Removing the barriers experienced by children with physical and mental disabilities was the goal when the Miracle League first started in April of 2000 in the state of Georgia. The idea behind this incredible organization has spread like wild fire and now consists of over 240 Miracle League Organizations serving over 200 000 children and adults who might not otherwise have the opportunity to play the game of baseball.
The Miracle League brings a unique angle to the traditional game of baseball that allows participants to blossom, not only as players, but as individuals. The proven ‘buddy’ system the league employs pairs each disabled player with an able-bodied player and fosters new friendships, skills and tremendous confidence in all who participate.
In the summer of 2012, a local Ottawa family approached both the Champions for Ottawa Baseball and the Orleans Rotary Club with expressed interest in bringing a Miracle League to Ottawa to support their son Bryce’s love of baseball. Bryce, who was born with cerebral palsy, wanted dearly to partake in a baseball league and his parents, Rolly and Michelle Desrochers, set out to make his dream a reality.
This summer, that dream becomes a reality as the Miracle League of Ottawa officially kicks off. When this project was initially planned, a budget of $1.6 million was needed to get it off the ground. The Desrochers family along with throngs of volunteers, formed partnerships with the JaysCare Foundation, The Progressive Waste Solutions/Friends of The Mer Bleue Inc Community Fund, the Ottawa Champions Baseball Club, Trinity Developments, Telus, Claridge Homes and the Rotary Club of Orleans, among others.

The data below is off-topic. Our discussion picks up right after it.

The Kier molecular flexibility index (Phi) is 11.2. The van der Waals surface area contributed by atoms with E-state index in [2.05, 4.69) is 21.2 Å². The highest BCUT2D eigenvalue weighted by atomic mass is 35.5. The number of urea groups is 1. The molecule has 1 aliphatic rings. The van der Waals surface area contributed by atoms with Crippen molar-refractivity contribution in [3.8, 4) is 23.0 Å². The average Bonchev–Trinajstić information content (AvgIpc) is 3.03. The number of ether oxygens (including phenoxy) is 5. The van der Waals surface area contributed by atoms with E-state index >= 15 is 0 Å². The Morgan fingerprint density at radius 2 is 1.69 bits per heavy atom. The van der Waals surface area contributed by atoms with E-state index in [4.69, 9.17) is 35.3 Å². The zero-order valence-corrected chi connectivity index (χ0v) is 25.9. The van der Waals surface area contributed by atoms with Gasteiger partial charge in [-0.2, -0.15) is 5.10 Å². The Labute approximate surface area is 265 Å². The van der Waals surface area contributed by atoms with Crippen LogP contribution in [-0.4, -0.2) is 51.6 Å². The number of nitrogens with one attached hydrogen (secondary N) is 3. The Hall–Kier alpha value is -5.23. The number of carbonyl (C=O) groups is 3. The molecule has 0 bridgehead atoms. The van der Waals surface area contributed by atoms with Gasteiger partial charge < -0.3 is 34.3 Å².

The chief partner ended up being the city of Ottawa, pledging to fund the venture 50/50 with the Miracle League of Ottawa as well as an existing baseball field to further the vision of the Miracle League.
As part of the construction, Sport Systems was commissioned to build a bleacher system that complied with the recently updated Accessibility for Ontarians with Disabilities Act (AODA). Just the same as the league itself offers its players a fair opportunity to partake in the game of baseball, the AODA plays an important role in ensuring parks serve those with disabilities to the highest level possible. The parks and the structures within them are designed to offer all those living with disabilities both equal access to structures and vantage points as well as to uphold stringent safety standards for all spectators.
Ramps, landings, guardrails and staircases are among the chief concerns outlined in the updated mandate of the AODA. Each part of the structure is set to accommodate those with physical disabilities and those who rely on the use of a wheelchair for mobility.
Now at its completion, Ottawa’s Miracle League Ballpark now comprises of a fully accessible field, a fully accessible play structure and a clubhouse containing two fully accessible change rooms, two washrooms, and a canteen and storage room for equipment.
We have included a video below about Bryce Desrochers’ courageous story: